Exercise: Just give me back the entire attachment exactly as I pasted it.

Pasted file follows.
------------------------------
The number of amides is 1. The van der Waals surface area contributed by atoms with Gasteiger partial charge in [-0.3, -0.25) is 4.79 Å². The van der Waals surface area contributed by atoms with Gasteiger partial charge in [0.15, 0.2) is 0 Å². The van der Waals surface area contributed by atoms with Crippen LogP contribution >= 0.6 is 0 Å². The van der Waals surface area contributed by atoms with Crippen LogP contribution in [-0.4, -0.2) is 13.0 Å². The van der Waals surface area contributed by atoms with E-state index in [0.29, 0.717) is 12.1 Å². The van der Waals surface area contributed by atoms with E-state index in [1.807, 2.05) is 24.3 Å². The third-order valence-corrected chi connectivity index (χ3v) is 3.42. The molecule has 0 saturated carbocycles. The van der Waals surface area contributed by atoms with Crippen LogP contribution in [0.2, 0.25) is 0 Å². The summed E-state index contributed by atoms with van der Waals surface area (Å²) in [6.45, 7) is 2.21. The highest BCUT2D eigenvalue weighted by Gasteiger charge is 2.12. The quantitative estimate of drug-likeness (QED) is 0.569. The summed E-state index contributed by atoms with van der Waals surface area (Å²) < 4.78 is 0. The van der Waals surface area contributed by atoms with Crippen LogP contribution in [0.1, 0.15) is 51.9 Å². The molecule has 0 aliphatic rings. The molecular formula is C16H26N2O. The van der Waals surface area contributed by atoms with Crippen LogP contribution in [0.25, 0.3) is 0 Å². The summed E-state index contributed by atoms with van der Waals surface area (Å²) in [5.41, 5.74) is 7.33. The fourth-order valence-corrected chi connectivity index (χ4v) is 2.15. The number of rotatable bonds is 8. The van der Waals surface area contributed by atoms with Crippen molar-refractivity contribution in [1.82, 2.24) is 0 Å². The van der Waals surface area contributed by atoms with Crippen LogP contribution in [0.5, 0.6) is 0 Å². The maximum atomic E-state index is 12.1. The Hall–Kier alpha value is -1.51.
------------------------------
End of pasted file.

The number of amides is 1. The van der Waals surface area contributed by atoms with Gasteiger partial charge in [-0.3, -0.25) is 4.79 Å². The van der Waals surface area contributed by atoms with Gasteiger partial charge in [0.15, 0.2) is 0 Å². The van der Waals surface area contributed by atoms with Crippen LogP contribution >= 0.6 is 0 Å². The van der Waals surface area contributed by atoms with Crippen LogP contribution in [-0.4, -0.2) is 13.0 Å². The van der Waals surface area contributed by atoms with E-state index in [0.29, 0.717) is 12.1 Å². The van der Waals surface area contributed by atoms with E-state index in [1.807, 2.05) is 24.3 Å². The third-order valence-corrected chi connectivity index (χ3v) is 3.42. The molecule has 0 saturated carbocycles. The van der Waals surface area contributed by atoms with Crippen LogP contribution in [0.2, 0.25) is 0 Å². The summed E-state index contributed by atoms with van der Waals surface area (Å²) in [6.45, 7) is 2.21. The highest BCUT2D eigenvalue weighted by Gasteiger charge is 2.12. The quantitative estimate of drug-likeness (QED) is 0.569. The summed E-state index contributed by atoms with van der Waals surface area (Å²) < 4.78 is 0. The van der Waals surface area contributed by atoms with Crippen LogP contribution in [0.1, 0.15) is 51.9 Å². The molecule has 0 aliphatic rings. The molecular formula is C16H26N2O. The van der Waals surface area contributed by atoms with Crippen LogP contribution in [0.25, 0.3) is 0 Å². The summed E-state index contributed by atoms with van der Waals surface area (Å²) in [5.41, 5.74) is 7.33. The fourth-order valence-corrected chi connectivity index (χ4v) is 2.15. The number of rotatable bonds is 8. The van der Waals surface area contributed by atoms with Crippen molar-refractivity contribution in [1.82, 2.24) is 0 Å². The van der Waals surface area contributed by atoms with Crippen LogP contribution in [0.5, 0.6) is 0 Å². The maximum atomic E-state index is 12.1. The Hall–Kier alpha value is -1.51.